Italy Morocco Pyrenees

May 2015

Part 8: Essaouira

Our time in Marrakesh is running out, we pack our things and a guy from the riad's staff carries them to the parking lot where our bikes rested for a couple of days:

As we're about to leave Marrakesh behind I know I have a lot of impressions from this place to digest later. Like the one I got viewing a pre school little girl selling desserts alone sitting down at a muddy corner of a backstreet. She also had a couple of spoons in a small container of water. Was it for people to try first? No idea. Local business as usual, definitely not what we experienced as kids. Don't expect images, I don't chase clicks no matter what. I didn't even dare to picture her.

As we stop later on the road for a beverage I spot construction stuff still being carried the good ol' way:

Our fleet waiting to hit the road anytime soon:

And so we do. Boring straights on R207 so at some point I reach 180 km/h to make them less boring (not recommended):

Close to Essaouira we make a stop at Point de Vue Azlef to have an overview. We disappoint the guys who expected us to fancy picturing ourselves with their camel:

Soon we arrive at Essaouira. What a world of difference this city is compared to other ones in Morocco so far. Bright colours, shades of white and blue, laid back, store owners are MUCH more cool and you can have a look at things taking your time in absence of frustrating behaviour, much more pleasant in general. To my surprise I am able to walk the main market and only one guy stepped out trying to sell me stuff. Additionally, the prices are (finally!) real. In my excitement I really want to buy one of their traditional shirts but unfortunately they make them in only one size which is not even close to mine.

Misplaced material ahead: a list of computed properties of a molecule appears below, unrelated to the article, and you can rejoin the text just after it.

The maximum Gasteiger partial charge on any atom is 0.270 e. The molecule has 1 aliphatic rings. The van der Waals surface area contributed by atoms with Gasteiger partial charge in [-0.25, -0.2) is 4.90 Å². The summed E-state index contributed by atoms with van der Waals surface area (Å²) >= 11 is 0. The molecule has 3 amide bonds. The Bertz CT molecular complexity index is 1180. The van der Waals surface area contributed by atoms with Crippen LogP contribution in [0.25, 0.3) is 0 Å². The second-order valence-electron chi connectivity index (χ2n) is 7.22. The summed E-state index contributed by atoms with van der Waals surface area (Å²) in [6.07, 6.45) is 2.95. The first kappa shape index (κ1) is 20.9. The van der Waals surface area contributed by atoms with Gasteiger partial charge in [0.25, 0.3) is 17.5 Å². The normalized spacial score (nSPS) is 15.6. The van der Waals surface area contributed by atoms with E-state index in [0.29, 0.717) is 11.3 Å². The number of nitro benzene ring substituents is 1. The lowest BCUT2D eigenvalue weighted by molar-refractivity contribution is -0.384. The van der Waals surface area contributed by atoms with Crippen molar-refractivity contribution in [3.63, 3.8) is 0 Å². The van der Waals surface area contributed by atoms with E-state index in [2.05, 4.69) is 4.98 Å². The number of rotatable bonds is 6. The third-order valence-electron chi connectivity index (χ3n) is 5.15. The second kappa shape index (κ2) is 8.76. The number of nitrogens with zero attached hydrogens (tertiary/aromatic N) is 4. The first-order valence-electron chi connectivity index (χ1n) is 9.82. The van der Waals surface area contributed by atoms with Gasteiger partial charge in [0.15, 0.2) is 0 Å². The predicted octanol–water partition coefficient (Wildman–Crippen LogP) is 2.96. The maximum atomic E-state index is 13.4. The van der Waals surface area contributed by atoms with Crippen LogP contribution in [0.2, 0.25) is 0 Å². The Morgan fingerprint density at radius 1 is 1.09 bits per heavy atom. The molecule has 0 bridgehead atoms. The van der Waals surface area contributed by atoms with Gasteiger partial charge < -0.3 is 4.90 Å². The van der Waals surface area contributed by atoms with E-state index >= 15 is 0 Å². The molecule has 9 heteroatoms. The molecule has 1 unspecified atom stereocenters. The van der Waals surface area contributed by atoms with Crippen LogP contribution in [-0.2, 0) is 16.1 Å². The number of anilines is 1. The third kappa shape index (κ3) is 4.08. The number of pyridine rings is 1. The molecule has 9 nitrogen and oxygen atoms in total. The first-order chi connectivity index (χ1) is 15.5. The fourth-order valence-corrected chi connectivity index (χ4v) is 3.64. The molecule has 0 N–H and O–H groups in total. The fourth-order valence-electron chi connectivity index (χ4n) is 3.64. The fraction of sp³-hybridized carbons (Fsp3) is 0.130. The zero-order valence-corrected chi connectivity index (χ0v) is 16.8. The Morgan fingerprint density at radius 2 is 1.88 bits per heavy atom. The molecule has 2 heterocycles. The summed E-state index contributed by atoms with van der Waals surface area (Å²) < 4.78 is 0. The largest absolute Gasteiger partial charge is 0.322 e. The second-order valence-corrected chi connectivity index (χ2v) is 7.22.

I'm happy to take my first pictures:

We stop for a drink at a cafe and I am quite attracted by its walls:

We're like just 2 minutes in there waiting for our order when a woman steps in comes straight to us out of the blue and starts shouting:

"All you tourist, you come here, you say mathafacka and fack you, all the time mathafacka"

She keeps repeating this loop in a more hilarious than Borat accent enhancing her performance with full body language and I am literally asking myself what the F is this? Pete turns at her in the most demeaning way possible and tells her to "bugger off, go back to the desert". While I'm not totally convinced if that's exactly the right way to avoid any further escalation, she repeats the loop a couple more times and leaves.

Shortly after we continue walking the city:

A bit of decadence:

Next ones from Essaouira's market:

Time to check out the seaside:

Unfortunately, except from lots of seagulls this place has also lots of guys trying to sell hash cakes. From day 1 in Morocco I got that the way to get rid off them is to either ignore them or say a clear dry NO once and for good. A lady from the group in her naivety is quite verbal to the dealer as she denies all offers which is a mistake as regardless how negative you are the more you talk the more they find it as a chance to continue. At the end we literally had to push him off her, she just couldn't escape him. Another thing good to know is this: The king has made tourist harassment illegal long ago hence if you are trapped in an uncomfortable situation you can start talking about police. Well, at least if there is any around, if they're not corrupted... you know how it goes :)

With one dealer less on our way we continue to enjoy the view of old fish boats:

Essaouira has a long beach at the Atlantic - interesting for surfers I guess but I am not tempted to swim there:

Later in the evening we decide to visit a pizza house, some short of stomach recovery celebration as all of us (except Pete) are fine. He might have got the least sever symptoms but he suffers for the longest time. Glad I almost died but was OK in a day or two. He's like this for a week. Outside the pizza house a tiny kitten catches my attention:

Morocco's cities are flooded by stray cats. Feels like there's millions of millions of kittens.

Inside I'm busy with some delicious stuff:

That's how we end our last night at my most favourite Moroccan city so far (and by far).

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